Yes, it’s true. I want to share with you one of the wonderful things you can do with Puff Pastry.
Today, I’m sharing with you my recipe for Palmiers with Blue Cheese, Caramelized Onions and Fig Preserves. It’s an immensely decadent nibble that is so easy to put together, I guarantee you’ll come up with 20 variations once you’ve tried this one, in the time it’ll take me to write this post!
Palmiers is French for “palm leaves,” but they are also known as elephant ears, palm trees or schnecken (German for “snails”) because of the shape they take on when rolled and sliced.
It all begins with Puff Pastry. And, while I did a stint as a professional pastry baker where I made “puff” from scratch regularly. I do NOT expect you to feel intimidated that you have to do that for this app. I promised you EASY, and I will deliver.
There are several varieties of Puff Pastry that are readily available. I was most familiar with frozen until recently when I discovered that there is a company making rolled fresh puff. I like it quite a bit better because you don’t have to thaw, and you don’t have the creases to deal with in a product that is folded over. But, regardless of what you use, you’re going to need to roll it thin so you can overcome any crease/folds you may encounter.
Ok, we have the puff covered. Now, what do we fill this luscious dough with? Well, how about a terrific sweet-savory combo of blue cheese, fig preserves (a natural match) and…oh, yes…caramelized onions! Are you drooling yet?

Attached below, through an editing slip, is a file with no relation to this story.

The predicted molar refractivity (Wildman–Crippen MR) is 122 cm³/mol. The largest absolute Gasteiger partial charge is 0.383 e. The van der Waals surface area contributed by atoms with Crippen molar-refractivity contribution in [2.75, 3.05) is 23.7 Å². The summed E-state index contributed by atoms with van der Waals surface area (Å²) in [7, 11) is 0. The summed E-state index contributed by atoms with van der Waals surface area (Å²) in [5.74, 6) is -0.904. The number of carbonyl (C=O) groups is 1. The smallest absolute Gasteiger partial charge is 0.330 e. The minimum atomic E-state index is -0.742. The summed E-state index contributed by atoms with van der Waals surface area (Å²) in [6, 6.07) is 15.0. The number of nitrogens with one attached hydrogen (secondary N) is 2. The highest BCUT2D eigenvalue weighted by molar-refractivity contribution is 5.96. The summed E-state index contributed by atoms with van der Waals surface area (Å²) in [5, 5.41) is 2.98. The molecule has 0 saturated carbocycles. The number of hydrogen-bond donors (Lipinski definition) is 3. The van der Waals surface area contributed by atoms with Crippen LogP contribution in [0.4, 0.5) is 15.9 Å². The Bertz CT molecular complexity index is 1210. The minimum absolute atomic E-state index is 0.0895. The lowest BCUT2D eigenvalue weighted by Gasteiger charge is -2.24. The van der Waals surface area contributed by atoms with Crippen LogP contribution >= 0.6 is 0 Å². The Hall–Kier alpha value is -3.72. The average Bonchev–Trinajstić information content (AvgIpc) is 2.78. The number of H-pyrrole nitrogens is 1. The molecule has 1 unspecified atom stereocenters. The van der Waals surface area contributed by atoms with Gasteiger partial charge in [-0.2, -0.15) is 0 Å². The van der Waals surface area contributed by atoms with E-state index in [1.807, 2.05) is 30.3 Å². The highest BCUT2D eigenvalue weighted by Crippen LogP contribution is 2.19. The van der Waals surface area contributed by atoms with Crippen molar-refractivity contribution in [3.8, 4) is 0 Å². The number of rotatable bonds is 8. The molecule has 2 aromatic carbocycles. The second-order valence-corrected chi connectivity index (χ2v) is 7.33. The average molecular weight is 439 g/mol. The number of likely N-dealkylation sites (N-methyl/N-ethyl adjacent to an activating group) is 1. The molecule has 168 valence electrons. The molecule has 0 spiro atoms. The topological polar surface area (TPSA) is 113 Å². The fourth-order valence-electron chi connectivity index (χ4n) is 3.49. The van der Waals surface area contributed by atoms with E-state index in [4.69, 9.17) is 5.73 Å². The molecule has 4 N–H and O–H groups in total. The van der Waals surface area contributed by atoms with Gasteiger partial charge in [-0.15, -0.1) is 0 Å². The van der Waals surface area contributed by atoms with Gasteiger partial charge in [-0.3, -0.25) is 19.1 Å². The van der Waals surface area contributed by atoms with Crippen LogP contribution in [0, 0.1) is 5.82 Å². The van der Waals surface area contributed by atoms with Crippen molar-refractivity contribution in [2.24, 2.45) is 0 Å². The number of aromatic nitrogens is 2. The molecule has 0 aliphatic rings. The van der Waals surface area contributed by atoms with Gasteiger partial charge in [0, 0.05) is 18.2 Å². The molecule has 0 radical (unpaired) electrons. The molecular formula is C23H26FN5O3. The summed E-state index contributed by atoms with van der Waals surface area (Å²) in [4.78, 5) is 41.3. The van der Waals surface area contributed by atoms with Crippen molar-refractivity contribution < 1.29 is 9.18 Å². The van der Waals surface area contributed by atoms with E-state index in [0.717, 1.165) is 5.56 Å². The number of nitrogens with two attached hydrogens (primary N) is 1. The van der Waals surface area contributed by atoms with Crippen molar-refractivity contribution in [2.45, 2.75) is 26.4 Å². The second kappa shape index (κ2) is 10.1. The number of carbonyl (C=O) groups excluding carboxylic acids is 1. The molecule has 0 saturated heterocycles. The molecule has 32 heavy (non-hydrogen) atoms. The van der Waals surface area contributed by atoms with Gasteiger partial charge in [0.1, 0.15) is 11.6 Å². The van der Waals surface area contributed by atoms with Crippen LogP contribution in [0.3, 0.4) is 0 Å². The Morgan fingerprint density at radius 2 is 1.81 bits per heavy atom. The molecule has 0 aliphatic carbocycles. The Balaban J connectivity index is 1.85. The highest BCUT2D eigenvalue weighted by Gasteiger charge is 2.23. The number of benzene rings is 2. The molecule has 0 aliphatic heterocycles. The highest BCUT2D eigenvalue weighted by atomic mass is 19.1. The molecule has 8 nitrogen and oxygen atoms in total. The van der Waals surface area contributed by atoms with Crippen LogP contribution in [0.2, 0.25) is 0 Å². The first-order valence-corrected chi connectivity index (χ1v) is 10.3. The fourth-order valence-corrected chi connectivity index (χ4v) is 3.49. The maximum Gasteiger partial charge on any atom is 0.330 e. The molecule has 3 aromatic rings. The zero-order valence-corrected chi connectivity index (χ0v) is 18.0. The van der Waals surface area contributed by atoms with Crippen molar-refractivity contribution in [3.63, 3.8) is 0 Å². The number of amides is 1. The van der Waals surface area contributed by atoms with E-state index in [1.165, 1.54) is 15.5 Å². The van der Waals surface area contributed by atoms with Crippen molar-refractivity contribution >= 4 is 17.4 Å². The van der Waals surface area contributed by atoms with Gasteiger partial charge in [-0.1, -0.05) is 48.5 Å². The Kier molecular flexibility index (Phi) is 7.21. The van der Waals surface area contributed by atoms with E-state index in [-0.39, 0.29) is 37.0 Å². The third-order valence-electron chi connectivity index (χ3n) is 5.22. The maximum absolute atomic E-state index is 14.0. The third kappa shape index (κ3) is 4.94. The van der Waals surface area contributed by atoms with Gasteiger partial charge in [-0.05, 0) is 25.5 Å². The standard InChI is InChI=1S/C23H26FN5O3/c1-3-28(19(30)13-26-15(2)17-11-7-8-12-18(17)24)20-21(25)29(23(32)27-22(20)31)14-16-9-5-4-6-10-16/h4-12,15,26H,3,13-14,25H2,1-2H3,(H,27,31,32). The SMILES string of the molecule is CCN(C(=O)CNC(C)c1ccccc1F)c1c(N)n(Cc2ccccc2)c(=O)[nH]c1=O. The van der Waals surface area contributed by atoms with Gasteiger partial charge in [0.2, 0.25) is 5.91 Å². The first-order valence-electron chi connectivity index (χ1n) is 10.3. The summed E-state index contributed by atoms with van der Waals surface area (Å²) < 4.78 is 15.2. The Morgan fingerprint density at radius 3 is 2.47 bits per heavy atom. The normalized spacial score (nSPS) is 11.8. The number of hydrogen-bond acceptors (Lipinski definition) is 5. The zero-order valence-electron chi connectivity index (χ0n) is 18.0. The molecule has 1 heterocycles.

People LOVE caramelized onions, but many folks are intimidated by making them. Why? It’s so easy and I will give you a bonus recipe below our main one if you don’t know how to prepare them.
So, first step is to roll out the pastry. You’ll want it to be thin — a 1/4″ — because when you fill it and roll it, you don’t want a big whack of dough — flaky though it may be, — you want dough and flavor.
My first ingredient is a fig preserve. I had recently purchased a jar of something that sounded hugely intriguing:: a fig and chili preserve from Divina Foods! I thought this might be an awesome product to try in my Palmiers because, not only did it have the sweet fig flavor, it had an extra pop from the chili! Not too hot, but unexpected.
We’ll spread the fig preserves over the rolled dough, making sure we leave a 1/4″ border around all sides so we can seal it properly when we roll it up.
Now, we are going to add our onions. The cool thing about caramelized onions is you can make them ahead and have them cooled and ready to add to whatever your taste buds desire (grilled cheese sandwich anyone!). My recipe below talks about storing them in the fridge, but they also can be stored in portions in the freezer. Just thaw and go!
After the onions comes the cheese! Oooh, glorious salty, moldy-tart blue cheese. Feel free to use the variety of blue you like best. In this recipe I used “Oregonzola” from Rogue Creamery. It’s creamy but not too runny and the flavor profile went SO well with the other ingredients. But, other creamy Gorgonzolas will treat you well on this mission!
We’re ready to roll! The key is to roll from the long sides of the dough into the middle so you get that “snail” shape you want. It’s not hard. You just have to remember to roll INTO the center. Both sides should meet in the middle. While you don’t want your filling to squish out, you also don’t want the roll to be so loose that, when baked, it has holes between the filling and the dough, so a little pressure during rolling is good.